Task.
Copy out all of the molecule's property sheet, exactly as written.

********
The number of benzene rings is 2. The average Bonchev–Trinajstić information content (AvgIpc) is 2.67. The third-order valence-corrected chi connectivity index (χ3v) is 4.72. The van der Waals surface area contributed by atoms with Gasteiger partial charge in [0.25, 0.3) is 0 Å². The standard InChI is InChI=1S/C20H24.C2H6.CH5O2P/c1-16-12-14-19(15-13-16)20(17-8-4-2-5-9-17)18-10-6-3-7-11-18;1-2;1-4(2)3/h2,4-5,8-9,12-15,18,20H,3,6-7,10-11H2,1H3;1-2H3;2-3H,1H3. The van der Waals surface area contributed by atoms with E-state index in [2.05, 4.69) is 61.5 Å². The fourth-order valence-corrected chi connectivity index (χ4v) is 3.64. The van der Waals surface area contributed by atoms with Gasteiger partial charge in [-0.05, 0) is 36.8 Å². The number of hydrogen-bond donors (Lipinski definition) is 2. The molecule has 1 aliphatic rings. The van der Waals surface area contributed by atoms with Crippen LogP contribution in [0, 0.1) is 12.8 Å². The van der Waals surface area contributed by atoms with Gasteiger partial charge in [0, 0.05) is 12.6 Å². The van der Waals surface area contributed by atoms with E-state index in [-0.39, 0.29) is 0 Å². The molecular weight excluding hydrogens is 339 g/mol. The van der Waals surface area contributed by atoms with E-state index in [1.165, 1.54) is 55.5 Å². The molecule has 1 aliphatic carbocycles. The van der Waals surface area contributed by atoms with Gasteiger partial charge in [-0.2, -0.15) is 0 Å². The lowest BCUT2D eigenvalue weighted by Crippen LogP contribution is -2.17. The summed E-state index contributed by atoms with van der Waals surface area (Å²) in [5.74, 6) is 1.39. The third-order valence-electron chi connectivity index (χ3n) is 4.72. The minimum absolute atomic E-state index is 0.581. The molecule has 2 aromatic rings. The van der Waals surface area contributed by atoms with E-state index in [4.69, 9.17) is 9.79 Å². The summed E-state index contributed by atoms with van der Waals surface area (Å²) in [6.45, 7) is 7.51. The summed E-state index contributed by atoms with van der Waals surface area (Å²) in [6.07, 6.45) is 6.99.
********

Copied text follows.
The number of benzene rings is 2. The average Bonchev–Trinajstić information content (AvgIpc) is 2.67. The third-order valence-corrected chi connectivity index (χ3v) is 4.72. The van der Waals surface area contributed by atoms with Gasteiger partial charge in [0.25, 0.3) is 0 Å². The standard InChI is InChI=1S/C20H24.C2H6.CH5O2P/c1-16-12-14-19(15-13-16)20(17-8-4-2-5-9-17)18-10-6-3-7-11-18;1-2;1-4(2)3/h2,4-5,8-9,12-15,18,20H,3,6-7,10-11H2,1H3;1-2H3;2-3H,1H3. The van der Waals surface area contributed by atoms with E-state index in [2.05, 4.69) is 61.5 Å². The fourth-order valence-corrected chi connectivity index (χ4v) is 3.64. The van der Waals surface area contributed by atoms with Gasteiger partial charge in [-0.05, 0) is 36.8 Å². The number of hydrogen-bond donors (Lipinski definition) is 2. The molecule has 1 aliphatic rings. The van der Waals surface area contributed by atoms with Crippen LogP contribution in [0, 0.1) is 12.8 Å². The van der Waals surface area contributed by atoms with Gasteiger partial charge in [0, 0.05) is 12.6 Å². The van der Waals surface area contributed by atoms with E-state index in [-0.39, 0.29) is 0 Å². The molecular weight excluding hydrogens is 339 g/mol. The van der Waals surface area contributed by atoms with E-state index in [1.165, 1.54) is 55.5 Å². The molecule has 1 aliphatic carbocycles. The van der Waals surface area contributed by atoms with Gasteiger partial charge in [-0.2, -0.15) is 0 Å². The lowest BCUT2D eigenvalue weighted by Crippen LogP contribution is -2.17. The summed E-state index contributed by atoms with van der Waals surface area (Å²) in [5.74, 6) is 1.39. The third-order valence-electron chi connectivity index (χ3n) is 4.72. The minimum absolute atomic E-state index is 0.581. The molecule has 2 aromatic rings. The van der Waals surface area contributed by atoms with E-state index in [4.69, 9.17) is 9.79 Å². The summed E-state index contributed by atoms with van der Waals surface area (Å²) in [6.45, 7) is 7.51. The summed E-state index contributed by atoms with van der Waals surface area (Å²) in [6.07, 6.45) is 6.99.